Rock Star Review

It's 1985, and one of the biggest metal acts on the planet is British band Steel Dragon. Chris Cole (Mark Wahlberg) is a huge fan of theirs. He sings in Blood Pollution, a Steel Dragon tribute band. One day, fed up with his obsessive attempts to mimic Dragon's lead singer Bobby Beers (Jason Flemyng) just so, the rest of the band sack Chris. Emily (Jennifer Aniston), Chris's girlfriend and Blood Pollution's manager, leaves with him. Then comes the call: Bobby Beers is leaving Steel Dragon, and the band wants Chris to audition to be his replacement. It's every rock fan's dream come true, but Chris is soon to discover that this dream comes with a price attached.

Rock Star is, if you're not too demanding, watchable enough. But it's a superficial, soft-centred film that is sunk by miscastings on both sides of the camera. We've all seen fanboys like Chris, identifying to a fault with their heroes. However, Wahlberg is both too old and too worldly-wise to convince in the part. Worse still, his presence is a constant reminder of a far superior film on a not-dissimilar theme, namely Boogie Nights. Rock Star could be called Boogie Nights Lite.

A cheap shot maybe, and here's another: perhaps the director of 101 Dalmatians and Mr Holland's Opus would not be a first choice to direct a gritty exposé of the rock scene. I'm not asking for a Paul Verhoeven-like take on the subject matter, where everyone has an angle and is screwing each other in all senses of the word. But Rock Star is too bland and sanitised: the only decadence on display is a hint of an orgy and a scene where Chris seems to be strung out on drugs. (Okay, Almost Famous is equally open to the accusation of being sanitised, but that film was told from the viewpoint of a fifteen-year-old who may well have been shielded from the worst excesses.) This isn't helped by a script that spends an hour setting up its premise, leaving just half an hour or so for the whole fall/self-realisation/redemption plot arc.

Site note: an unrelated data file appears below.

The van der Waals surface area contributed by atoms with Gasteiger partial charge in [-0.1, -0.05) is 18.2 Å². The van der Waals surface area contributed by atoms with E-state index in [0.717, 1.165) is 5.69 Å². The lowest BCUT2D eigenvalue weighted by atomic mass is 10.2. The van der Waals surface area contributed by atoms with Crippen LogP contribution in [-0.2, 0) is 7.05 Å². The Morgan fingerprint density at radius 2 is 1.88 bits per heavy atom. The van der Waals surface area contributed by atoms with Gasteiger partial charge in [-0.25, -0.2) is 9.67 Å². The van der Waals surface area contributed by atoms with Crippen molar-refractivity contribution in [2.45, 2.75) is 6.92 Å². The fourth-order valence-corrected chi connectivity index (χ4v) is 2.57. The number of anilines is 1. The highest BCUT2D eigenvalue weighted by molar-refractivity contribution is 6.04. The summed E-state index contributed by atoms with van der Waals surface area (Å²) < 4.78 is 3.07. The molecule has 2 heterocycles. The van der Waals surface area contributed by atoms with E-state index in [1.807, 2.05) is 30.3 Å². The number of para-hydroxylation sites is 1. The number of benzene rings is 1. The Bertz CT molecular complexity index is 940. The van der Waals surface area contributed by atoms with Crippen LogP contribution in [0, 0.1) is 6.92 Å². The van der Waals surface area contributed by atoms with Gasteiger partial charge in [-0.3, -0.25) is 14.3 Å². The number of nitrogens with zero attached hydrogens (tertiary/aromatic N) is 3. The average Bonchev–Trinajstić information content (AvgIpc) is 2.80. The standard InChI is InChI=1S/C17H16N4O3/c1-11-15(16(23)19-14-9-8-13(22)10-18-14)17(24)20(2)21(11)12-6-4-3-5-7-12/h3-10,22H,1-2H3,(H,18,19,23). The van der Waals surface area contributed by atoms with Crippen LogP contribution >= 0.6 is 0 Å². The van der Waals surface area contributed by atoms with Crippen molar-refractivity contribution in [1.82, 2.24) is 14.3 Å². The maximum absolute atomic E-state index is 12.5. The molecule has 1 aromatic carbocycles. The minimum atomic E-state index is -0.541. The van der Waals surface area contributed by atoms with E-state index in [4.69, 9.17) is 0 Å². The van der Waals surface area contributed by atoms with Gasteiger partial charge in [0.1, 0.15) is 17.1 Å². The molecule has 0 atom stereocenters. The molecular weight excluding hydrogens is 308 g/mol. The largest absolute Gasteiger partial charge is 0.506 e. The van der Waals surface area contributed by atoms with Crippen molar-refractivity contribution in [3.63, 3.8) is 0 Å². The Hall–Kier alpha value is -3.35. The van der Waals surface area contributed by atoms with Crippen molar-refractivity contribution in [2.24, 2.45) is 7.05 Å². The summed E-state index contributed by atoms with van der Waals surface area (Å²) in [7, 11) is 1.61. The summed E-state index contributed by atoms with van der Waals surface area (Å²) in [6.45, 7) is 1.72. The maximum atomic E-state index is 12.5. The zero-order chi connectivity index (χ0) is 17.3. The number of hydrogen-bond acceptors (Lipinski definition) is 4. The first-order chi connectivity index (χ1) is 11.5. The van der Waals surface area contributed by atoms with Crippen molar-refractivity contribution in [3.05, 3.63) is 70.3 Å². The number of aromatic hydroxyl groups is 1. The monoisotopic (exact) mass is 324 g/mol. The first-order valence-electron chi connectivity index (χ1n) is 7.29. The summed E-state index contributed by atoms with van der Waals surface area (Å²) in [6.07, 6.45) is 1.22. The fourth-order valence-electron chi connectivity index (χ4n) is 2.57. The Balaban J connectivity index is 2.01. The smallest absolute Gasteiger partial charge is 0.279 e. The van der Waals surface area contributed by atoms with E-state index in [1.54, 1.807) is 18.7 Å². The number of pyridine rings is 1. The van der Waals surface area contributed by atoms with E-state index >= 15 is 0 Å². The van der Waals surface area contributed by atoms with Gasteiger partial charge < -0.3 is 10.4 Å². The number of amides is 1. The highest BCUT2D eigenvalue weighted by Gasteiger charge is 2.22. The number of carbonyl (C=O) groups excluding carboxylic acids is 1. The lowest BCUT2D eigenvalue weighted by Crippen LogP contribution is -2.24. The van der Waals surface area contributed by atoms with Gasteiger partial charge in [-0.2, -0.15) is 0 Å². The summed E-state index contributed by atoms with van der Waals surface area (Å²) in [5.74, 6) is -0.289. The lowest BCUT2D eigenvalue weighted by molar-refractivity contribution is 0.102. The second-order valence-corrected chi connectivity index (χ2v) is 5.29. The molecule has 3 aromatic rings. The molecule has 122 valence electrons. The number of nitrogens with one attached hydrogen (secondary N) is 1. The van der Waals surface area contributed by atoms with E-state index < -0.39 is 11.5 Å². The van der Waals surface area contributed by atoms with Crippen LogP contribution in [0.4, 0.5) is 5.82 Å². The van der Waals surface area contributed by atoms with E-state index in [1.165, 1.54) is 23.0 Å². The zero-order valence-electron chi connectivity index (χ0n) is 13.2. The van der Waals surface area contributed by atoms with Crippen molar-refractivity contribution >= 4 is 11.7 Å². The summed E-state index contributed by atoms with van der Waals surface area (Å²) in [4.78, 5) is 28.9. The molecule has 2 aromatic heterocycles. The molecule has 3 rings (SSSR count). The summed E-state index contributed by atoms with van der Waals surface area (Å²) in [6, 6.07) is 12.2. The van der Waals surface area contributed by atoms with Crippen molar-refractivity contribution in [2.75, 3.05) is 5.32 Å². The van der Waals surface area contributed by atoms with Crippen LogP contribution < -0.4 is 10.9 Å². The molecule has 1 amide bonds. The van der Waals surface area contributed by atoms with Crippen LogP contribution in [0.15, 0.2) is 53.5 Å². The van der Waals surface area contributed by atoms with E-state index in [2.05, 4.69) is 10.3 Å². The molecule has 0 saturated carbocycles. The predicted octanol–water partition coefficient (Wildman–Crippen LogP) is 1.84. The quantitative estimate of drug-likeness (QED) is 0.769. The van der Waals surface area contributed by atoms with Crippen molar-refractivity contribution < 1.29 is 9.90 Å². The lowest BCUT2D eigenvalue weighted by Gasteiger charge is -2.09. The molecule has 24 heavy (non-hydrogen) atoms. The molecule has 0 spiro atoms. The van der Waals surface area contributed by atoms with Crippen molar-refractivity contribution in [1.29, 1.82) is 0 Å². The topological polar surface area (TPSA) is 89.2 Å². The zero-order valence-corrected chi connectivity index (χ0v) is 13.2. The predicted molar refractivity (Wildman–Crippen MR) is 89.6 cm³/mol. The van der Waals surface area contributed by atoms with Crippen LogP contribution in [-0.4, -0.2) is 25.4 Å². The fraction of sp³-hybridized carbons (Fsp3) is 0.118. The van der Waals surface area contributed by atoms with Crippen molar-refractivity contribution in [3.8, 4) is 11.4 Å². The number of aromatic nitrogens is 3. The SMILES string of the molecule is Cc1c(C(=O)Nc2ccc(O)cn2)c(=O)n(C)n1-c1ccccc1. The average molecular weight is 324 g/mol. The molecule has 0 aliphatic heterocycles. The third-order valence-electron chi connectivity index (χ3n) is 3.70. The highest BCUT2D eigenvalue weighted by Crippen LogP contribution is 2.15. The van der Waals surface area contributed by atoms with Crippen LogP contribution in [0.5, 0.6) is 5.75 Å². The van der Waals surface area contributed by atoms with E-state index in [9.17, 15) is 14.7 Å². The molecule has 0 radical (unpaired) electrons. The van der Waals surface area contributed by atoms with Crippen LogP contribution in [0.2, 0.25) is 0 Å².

Herek has no real control of the film's tone. Jason Flemyng's characterisation – he's only in two or three scenes – seems to belong to another movie entirely. Put bluntly, in the one scene where Chris meets Bobby, Flemyng seems to be sending the whole film up. Bobby, it turns out is gay (shock! horror!), which is one of the many more-than-passing resemblances Rock Star has to the story of Judas Priest. Oh, and if you can buy Jennifer Aniston as a rock chick, let's agree to differ.

On the plus side, the concert scenes look convincing – as they should, given the number of real-life rock musicians either in the cast or contributing songs to the soundtrack. Ueli Steiger's Scope (Super 35) photography is better than the film deserves. As for the music itself, well each to their own, but it's pretty much bog-standard 80s stadium rock to these ears.



out of 10

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